The Providence Journal editorial board is among those who believe that Rhode Island’s property tax is of especial concern:
In a state overly dependent on the property tax, many cities and towns — typically the larger ones — have shifted a disproportionate share of the burden onto businesses, thereby limiting the bill for homeowners. Politicians get away with this because there more voters who are homeowners than business owners. But this practice, of course, makes it harder to run a business in Rhode Island.
High property taxes are also one of the reasons Rhode Island’s construction industry has never returned to its pre-recession numbers, developers say. When the cost to build, or renovate, is too high for developers to make a profit, the work doesn’t get done. Meanwhile, some cities and towns — looking to limit student enrollment that drives up education costs and, consequently, property taxes — have made it more difficult to build new homes, notes Rhode Island Builders Association Executive Director John V. Marcantonio.
Plenty goes into businesses’ and builders’ decisions. Strict zoning and other regulations are certainly a problem, but I’d argue that property taxes are important mainly in the context of the total tax burden of the area. In Rhode Island, one could point to just about any tax as “the” problem, because they’re all bad.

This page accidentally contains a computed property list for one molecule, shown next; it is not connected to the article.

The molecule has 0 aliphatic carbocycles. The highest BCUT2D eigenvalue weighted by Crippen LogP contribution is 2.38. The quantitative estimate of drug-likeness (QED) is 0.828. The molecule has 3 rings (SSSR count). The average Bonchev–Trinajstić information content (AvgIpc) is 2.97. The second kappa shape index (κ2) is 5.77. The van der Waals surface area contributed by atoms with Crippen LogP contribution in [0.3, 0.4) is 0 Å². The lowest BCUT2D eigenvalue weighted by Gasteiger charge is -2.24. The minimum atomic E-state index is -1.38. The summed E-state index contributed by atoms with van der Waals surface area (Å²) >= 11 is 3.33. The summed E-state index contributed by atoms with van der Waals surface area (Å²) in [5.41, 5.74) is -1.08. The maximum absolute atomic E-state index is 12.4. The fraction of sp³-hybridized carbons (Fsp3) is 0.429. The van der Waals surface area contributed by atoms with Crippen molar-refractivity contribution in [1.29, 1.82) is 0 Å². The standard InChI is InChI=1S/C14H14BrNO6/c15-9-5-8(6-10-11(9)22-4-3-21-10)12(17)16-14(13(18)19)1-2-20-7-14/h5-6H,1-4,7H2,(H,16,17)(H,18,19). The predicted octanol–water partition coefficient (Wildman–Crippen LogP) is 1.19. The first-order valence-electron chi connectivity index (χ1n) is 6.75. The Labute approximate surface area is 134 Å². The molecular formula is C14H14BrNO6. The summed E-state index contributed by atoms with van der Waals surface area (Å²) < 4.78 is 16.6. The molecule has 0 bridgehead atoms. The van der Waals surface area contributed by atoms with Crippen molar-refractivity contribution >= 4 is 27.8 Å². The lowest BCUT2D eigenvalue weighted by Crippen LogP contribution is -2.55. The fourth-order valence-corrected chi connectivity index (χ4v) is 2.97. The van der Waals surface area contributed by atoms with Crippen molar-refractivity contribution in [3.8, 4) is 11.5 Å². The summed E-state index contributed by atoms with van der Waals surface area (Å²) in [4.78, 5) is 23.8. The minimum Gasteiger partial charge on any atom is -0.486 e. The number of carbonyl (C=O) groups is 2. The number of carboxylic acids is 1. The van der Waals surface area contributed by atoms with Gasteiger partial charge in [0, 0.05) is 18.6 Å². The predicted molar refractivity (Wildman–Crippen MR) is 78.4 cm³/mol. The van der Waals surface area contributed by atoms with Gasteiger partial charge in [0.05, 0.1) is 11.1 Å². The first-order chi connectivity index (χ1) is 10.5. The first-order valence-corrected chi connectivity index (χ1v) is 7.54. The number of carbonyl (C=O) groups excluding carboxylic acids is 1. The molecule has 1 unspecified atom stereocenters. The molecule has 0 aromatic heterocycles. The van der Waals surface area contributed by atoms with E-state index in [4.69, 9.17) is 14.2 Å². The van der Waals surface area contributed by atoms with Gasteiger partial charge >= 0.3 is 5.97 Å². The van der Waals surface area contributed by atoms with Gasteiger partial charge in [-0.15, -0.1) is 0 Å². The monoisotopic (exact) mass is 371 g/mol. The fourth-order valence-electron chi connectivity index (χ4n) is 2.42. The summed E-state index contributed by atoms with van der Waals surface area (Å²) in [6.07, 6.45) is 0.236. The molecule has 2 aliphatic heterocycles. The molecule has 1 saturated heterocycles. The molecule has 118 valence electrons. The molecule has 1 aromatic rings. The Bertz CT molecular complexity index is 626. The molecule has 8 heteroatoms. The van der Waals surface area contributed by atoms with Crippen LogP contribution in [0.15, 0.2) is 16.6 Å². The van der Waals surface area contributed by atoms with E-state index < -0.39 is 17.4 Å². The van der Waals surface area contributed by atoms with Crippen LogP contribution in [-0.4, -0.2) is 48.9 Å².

Based on political theory as well as political experience, I’d argue that we ought to rely more on property taxes, relative to the other forms of taxation. For one thing, emphasizing local taxes inherently moves political power to the local level.
More important (albeit related), the property tax, being local, is easier to control if we want. Tiverton’s tax levy and the state’s levy cap make a great illustration of the point. After the passage of S3050 in 2006, the cap on the size of the increase of local tax levies phased down from 5.5% in 2007 to 4.0% in 2013. As you can see in the chart below, taxes shot up anyway.
Tiverton taxpayers used to have to fight just to keep government from breaking the cap each year, but then we changed the local budget process to a financial town referendum (FTR) for fiscal 2013 to reduce the advantage of entrenched special interests, and the results are obvious.
Yes, it takes work and some locals in each city and town willing to stand up to attacks that can be quite vicious and intended to make life in one’s community less pleasant, but local government is where it is actually possible to push back against the machine.